Laptops in a modern technology store. Department of computers in the electronics store. Choosing a laptop in the store
Image: BodnarPhoto/Adobe Stock

The first quarter of 2022 showed a downturn in worldwide PC shipments for the first time since the start of the pandemic. Eyeing desktops, notebooks, and workstations, research firm IDC estimated a decline of 5.1% versus the first quarter of 2021, while fellow firm Canalys pegged a 3% drop over the same period. The dip showed a reversal from the double-digit quarterly growth seen over the past two years.

Image: IDC

IDC blamed the downturn on supply chain and logistics issues as well as the ongoing pandemic. Both IDC and Canalys also cited weak consumer demand for PCs and geopolitical concerns amid Russia’s invasion of Ukraine. However, both firms pointed out that overall shipments still hit more than 80 million, a positive sign in the face of the many challenges, and the seventh consecutive quarter in which they surpassed that number.

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“The focus shouldn’t be on the year-over-year decline in PC volumes because that was to be expected,” Ryan Reith, group vice president with IDC’s Worldwide Mobile Device Trackers, said in a press release. “The focus should be on the PC industry managing to ship more than 80 million PCs at a time when logistics and supply chain are still a mess, accompanied by numerous geopolitical and pandemic-related challenges.”

The PC industry also enjoyed first-quarter revenues of $70 billion due in large part to rising prices amid supply-chain issues and consumer demand for more expensive computers, Canalys said. Though notebook shipments fell by 6% to 63.2 million, desktop shipments jumped by 13% to 16.8 million.

Research firm Gartner agreed that PC shipments fell last quarter, though its results differed. For the quarter, Gartner estimated shipments of 77.5 million, a 7.3% decrease from the first quarter of 2021, due in part to a huge drop in demand for Chromebooks.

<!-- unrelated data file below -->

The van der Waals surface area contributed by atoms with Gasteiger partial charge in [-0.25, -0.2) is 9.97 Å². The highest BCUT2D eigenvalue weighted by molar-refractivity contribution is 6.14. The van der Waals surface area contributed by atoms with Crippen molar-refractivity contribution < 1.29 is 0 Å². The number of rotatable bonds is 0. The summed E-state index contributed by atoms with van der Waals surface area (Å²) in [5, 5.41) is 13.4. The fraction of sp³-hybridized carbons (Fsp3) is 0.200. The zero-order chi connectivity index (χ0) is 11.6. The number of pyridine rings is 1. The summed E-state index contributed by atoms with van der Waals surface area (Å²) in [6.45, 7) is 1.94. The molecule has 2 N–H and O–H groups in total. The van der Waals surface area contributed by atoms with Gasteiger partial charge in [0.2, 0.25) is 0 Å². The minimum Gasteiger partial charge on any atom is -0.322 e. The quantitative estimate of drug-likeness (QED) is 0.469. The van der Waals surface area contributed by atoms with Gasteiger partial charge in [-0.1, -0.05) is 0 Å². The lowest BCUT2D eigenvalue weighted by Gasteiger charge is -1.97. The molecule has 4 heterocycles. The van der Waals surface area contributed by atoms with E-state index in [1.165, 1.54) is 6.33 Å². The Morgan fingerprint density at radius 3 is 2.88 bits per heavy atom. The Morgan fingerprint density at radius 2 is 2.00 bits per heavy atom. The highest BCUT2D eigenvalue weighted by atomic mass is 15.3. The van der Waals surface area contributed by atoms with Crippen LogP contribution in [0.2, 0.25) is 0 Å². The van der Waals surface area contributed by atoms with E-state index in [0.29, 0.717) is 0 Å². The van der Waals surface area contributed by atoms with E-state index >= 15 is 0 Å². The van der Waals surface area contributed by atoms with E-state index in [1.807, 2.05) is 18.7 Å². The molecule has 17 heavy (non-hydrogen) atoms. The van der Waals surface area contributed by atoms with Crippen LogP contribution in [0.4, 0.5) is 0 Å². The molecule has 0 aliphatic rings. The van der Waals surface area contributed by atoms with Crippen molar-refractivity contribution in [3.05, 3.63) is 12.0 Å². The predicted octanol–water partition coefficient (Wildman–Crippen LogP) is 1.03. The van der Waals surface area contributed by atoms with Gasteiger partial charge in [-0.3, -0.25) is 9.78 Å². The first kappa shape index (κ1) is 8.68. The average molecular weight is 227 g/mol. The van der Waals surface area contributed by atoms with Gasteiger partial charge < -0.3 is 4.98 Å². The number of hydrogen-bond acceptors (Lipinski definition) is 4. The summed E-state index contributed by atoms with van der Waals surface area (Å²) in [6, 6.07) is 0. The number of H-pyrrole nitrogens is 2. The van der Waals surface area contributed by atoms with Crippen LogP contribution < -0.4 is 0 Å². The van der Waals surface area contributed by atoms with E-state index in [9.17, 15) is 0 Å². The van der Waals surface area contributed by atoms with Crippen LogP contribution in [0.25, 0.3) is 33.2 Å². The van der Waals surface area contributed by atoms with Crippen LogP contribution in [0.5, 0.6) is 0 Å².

Image: Canalys

“After an unprecedented Chromebook surge in 2020 and early 2021, driven by demand from the U.S. educational market, Chromebook growth has tempered,” Mikako Kitagawa, research director at Gartner, said in a press release. “It was a challenging quarter for the PC and Chromebook market to achieve growth, as this time last year the PC market registered its highest growth in decades.”

Among the leading PC vendors, Lenovo grabbed the top spot with more than 18 million PCs shipped and a 23% market share. In second place, HP took home shipments of 15.8 million with a 20% slice of the market. Despite being the two top vendors, both Lenovo and HP saw their shipments decline for the quarter. Dell, Apple and Asus snagged third, fourth and fifth place, respectively, all of them scoring an increase in shipments for the quarter.

Despite the quarterly drop, analysts at IDC and Canalys see the PC market as healthy and expect demand and shipments to rebound.

“Even if customers are forced to delay purchases due to rising prices in the short term, a large wave of device refresh is inevitable, especially given that more than 50% of active devices are more than four years old,” Canalys principal analyst Rushabh Doshi said. “Meanwhile, commercial demand will remain strong this year even as consumer and education purchasing falters. The resumption of workplace activity at close to pre-pandemic levels coupled with hybrid and remote workers needing higher-specified PCs to maximize productivity means business IT expenditure will remain elevated in 2022.”